02:01:30 pm on
Friday 19 Jul 2024

About a Bag
Jennifer Flaten

After I handed the clerk my money, I asked her for a bag. I even asked nicely, but considering the response I got, I should have just demanded she give me a damn bag.

Despite my polite tone of voice, the clerk still seemed reluctant to give me a bag. She reviewed my items on the counter and asked me what I wanted in the bag. Well, let’s see I have three items on the counter, so I would say I want those same three items to go in the bag.

Of course, if you would like to stuff it full of other miscellaneous items that I didn’t buy go ahead I won‘t stop you. In fact, please feel free to empty out the cash drawer. Oh wait, that would make it a robbery. Never mind.

I didn’t realize our purchases were now subject to a bag worthiness check. I guess my soda, gallon of milk and pack of pictures didn’t pass the test.

Look, it’s simple, it doesn’t matter what I have on the counter 1 big item or 10 tiny ones, if I, the customer, want a bag, you give me one. I know what she really wanted me to say I didn’t need a bag.

It’s the same at the grocery store when they ask if you want paper or plastic. What they really mean is choose the plastic, otherwise if you ask for paper we are going to give you the look that says you are single-handedly destroying the earth.

I was a bit surprised at the clerk’s attitude; it is very different from what I get at my local Wal-Mart. There it doesn’t matter how many items you have you get a bag. One small tin of mints you get a bag. Fifty items, no, problem we give you fifty flimsy bags, good luck getting all fifty items from your car to your house in one piece.

Actually, the clerk’s question made me feel guilty; I almost burst into a long-winded explanation of why I wanted the bag. We’d walked over to the store, so this would make it easier to carry what I buy. I didn’t go there because I don’t want to have a conversation with the clerk regarding my purchases.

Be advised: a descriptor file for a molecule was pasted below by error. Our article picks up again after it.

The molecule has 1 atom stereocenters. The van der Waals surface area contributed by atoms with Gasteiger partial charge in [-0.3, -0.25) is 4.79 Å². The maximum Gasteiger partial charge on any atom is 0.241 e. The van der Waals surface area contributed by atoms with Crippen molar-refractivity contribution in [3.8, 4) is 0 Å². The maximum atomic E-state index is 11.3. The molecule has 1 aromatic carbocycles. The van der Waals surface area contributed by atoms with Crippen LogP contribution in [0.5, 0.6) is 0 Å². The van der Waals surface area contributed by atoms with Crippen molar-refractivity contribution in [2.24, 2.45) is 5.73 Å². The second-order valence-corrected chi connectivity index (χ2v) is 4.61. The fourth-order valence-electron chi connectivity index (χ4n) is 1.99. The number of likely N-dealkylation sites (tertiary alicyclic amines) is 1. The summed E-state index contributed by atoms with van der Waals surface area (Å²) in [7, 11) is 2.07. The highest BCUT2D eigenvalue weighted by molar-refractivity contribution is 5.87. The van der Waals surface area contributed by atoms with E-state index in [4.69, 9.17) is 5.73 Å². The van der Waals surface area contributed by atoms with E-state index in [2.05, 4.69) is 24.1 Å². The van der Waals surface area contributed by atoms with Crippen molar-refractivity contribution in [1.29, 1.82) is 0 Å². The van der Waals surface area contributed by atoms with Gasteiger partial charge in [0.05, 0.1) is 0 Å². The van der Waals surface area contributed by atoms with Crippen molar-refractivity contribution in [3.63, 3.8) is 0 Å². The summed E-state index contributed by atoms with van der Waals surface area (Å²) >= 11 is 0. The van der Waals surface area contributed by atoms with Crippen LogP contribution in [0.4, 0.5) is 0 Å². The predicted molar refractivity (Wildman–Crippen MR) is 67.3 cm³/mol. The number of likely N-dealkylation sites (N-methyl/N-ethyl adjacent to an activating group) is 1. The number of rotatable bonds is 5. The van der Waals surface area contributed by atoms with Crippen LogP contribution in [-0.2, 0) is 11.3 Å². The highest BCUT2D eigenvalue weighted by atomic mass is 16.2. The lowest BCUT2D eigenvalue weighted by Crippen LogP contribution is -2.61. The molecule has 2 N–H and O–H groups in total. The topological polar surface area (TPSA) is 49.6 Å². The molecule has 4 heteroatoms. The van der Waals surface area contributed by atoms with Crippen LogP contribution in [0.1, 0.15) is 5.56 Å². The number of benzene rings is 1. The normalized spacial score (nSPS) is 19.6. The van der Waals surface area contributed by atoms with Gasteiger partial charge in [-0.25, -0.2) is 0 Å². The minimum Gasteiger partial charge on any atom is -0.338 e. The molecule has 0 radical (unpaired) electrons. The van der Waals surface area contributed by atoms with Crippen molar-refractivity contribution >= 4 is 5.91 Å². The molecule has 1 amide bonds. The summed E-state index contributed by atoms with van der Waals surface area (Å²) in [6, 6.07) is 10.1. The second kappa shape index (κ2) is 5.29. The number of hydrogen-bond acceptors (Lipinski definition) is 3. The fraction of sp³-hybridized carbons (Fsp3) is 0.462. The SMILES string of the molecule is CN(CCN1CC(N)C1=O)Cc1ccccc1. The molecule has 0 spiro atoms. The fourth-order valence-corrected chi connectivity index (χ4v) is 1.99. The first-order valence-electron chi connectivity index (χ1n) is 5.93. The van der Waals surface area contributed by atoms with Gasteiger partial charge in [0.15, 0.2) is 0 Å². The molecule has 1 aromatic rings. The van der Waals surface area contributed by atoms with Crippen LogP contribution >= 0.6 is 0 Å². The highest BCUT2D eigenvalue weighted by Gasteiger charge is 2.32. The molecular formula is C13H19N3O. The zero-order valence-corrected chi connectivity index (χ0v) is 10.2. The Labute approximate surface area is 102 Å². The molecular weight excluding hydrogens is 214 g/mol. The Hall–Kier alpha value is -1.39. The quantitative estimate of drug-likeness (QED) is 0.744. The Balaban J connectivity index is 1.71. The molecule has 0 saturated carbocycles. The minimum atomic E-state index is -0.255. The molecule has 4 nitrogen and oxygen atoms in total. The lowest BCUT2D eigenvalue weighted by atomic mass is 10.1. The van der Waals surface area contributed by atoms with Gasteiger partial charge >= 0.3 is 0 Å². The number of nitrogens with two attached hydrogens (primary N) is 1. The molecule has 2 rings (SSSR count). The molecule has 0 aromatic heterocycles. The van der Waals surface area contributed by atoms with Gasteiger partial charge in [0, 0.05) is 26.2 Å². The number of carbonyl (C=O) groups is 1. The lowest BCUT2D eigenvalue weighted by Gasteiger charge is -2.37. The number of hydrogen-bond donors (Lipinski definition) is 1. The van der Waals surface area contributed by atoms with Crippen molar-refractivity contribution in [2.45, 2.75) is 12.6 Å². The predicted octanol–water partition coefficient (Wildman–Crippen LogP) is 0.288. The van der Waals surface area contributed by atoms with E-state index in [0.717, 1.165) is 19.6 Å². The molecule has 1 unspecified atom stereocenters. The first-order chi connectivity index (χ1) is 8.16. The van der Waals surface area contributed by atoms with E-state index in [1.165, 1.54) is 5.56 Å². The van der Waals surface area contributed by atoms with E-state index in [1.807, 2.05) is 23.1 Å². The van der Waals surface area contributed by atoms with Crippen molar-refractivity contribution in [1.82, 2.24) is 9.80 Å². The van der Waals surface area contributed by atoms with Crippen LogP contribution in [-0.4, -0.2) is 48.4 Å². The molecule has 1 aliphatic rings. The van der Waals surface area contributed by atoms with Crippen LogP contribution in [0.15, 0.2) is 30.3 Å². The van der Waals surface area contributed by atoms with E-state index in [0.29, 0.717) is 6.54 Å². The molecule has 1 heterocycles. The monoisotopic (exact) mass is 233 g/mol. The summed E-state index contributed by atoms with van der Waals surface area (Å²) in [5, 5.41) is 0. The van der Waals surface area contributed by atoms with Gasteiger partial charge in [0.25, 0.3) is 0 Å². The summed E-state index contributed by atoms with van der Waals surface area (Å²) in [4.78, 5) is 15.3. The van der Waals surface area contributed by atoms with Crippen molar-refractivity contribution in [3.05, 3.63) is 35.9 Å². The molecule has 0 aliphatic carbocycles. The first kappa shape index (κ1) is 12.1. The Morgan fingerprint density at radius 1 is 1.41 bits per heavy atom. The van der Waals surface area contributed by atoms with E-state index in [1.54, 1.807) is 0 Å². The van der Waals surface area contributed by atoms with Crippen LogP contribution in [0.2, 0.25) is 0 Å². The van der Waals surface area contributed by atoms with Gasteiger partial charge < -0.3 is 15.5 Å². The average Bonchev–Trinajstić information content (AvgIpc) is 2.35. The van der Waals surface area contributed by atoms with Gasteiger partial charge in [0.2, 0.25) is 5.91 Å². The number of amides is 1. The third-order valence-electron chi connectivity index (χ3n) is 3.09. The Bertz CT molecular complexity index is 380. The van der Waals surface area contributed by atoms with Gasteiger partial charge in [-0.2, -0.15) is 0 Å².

Thanks, I already get that at the local mom & pop grocery store. One particular clerk there will look over all your items and pick up random ones to comment on. One day, she read the front page of the newspaper I was trying to buy. Really, I don’t want to discuss local politics with you at 7am, I just want my muffin and my newspaper.

Another time she spent about two minutes puzzling over the package of gnocchi I put on the counter. All I can say is she’s obviously not a fan of international cuisine.

In an effort to appease the bag police/clerk I told her, I only wanted the milk and the soda in a bag; we would carry the pack of pictures. I think that was the wrong answer because she heaved a big sigh before packing up my remaining items.

As she slowly put my milk and soda in a bag, I toyed with the idea of asking her to double bag my stuff, but then I decided it wasn’t worth the trouble. I took my bag, with two items in it, and left.

Jennifer Flaten lives where the local delicacy is fried cheese, Wisconsin. She writes about family life, its amusing or not so amusing moments. "At least it's not another article on global warming," she says. Jennifer bakes a mean banana bread and admits an unusual attraction to balloon animals and cup cakes. Busy preparing for the zombie apocalypse, she stills finds time to write "As I See It," her witty, too often true column. "My urge to write," says Jennifer, "is driven by my love of cupcakes, with sprinkles on top. Who wouldn't write for cupcakes, with sprinkles," she wonders.

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